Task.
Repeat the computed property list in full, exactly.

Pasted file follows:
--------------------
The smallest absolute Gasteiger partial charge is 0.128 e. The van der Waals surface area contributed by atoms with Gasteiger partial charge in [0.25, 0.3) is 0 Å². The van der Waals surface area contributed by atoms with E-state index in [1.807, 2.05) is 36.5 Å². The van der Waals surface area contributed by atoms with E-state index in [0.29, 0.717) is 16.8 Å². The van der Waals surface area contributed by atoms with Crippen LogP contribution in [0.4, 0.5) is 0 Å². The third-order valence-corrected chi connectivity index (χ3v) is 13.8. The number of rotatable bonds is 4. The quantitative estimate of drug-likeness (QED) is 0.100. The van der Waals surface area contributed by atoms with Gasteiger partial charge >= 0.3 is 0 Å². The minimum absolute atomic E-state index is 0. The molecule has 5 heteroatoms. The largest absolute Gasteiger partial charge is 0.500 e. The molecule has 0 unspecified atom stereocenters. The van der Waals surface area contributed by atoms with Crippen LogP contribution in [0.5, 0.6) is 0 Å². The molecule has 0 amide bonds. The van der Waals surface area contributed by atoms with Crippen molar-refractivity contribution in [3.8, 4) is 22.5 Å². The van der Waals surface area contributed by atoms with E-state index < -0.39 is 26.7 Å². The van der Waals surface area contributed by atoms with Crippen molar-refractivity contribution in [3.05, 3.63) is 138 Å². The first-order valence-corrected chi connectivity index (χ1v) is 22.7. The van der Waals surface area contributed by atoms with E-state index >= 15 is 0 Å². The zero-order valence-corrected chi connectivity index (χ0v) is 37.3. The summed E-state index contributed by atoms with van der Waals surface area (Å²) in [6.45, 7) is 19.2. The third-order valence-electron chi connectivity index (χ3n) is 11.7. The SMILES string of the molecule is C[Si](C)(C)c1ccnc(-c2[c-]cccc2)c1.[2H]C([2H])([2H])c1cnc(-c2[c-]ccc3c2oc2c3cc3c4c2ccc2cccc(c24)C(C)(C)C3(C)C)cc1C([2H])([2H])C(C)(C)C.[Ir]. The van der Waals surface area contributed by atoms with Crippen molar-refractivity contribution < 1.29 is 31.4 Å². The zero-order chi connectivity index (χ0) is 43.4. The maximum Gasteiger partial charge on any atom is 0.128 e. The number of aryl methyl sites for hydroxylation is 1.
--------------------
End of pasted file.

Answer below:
The smallest absolute Gasteiger partial charge is 0.128 e. The van der Waals surface area contributed by atoms with Gasteiger partial charge in [0.25, 0.3) is 0 Å². The van der Waals surface area contributed by atoms with E-state index in [1.807, 2.05) is 36.5 Å². The van der Waals surface area contributed by atoms with E-state index in [0.29, 0.717) is 16.8 Å². The van der Waals surface area contributed by atoms with Crippen LogP contribution in [0.4, 0.5) is 0 Å². The third-order valence-corrected chi connectivity index (χ3v) is 13.8. The number of rotatable bonds is 4. The quantitative estimate of drug-likeness (QED) is 0.100. The van der Waals surface area contributed by atoms with Gasteiger partial charge >= 0.3 is 0 Å². The minimum absolute atomic E-state index is 0. The molecule has 5 heteroatoms. The largest absolute Gasteiger partial charge is 0.500 e. The molecule has 0 unspecified atom stereocenters. The van der Waals surface area contributed by atoms with Crippen LogP contribution in [0.5, 0.6) is 0 Å². The molecule has 0 amide bonds. The van der Waals surface area contributed by atoms with Crippen molar-refractivity contribution in [3.8, 4) is 22.5 Å². The van der Waals surface area contributed by atoms with E-state index < -0.39 is 26.7 Å². The van der Waals surface area contributed by atoms with Crippen molar-refractivity contribution in [3.05, 3.63) is 138 Å². The first-order valence-corrected chi connectivity index (χ1v) is 22.7. The van der Waals surface area contributed by atoms with E-state index >= 15 is 0 Å². The zero-order valence-corrected chi connectivity index (χ0v) is 37.3. The summed E-state index contributed by atoms with van der Waals surface area (Å²) in [6.45, 7) is 19.2. The third-order valence-electron chi connectivity index (χ3n) is 11.7. The SMILES string of the molecule is C[Si](C)(C)c1ccnc(-c2[c-]cccc2)c1.[2H]C([2H])([2H])c1cnc(-c2[c-]ccc3c2oc2c3cc3c4c2ccc2cccc(c24)C(C)(C)C3(C)C)cc1C([2H])([2H])C(C)(C)C.[Ir]. The van der Waals surface area contributed by atoms with Crippen molar-refractivity contribution < 1.29 is 31.4 Å². The zero-order chi connectivity index (χ0) is 43.4. The maximum Gasteiger partial charge on any atom is 0.128 e. The number of aryl methyl sites for hydroxylation is 1.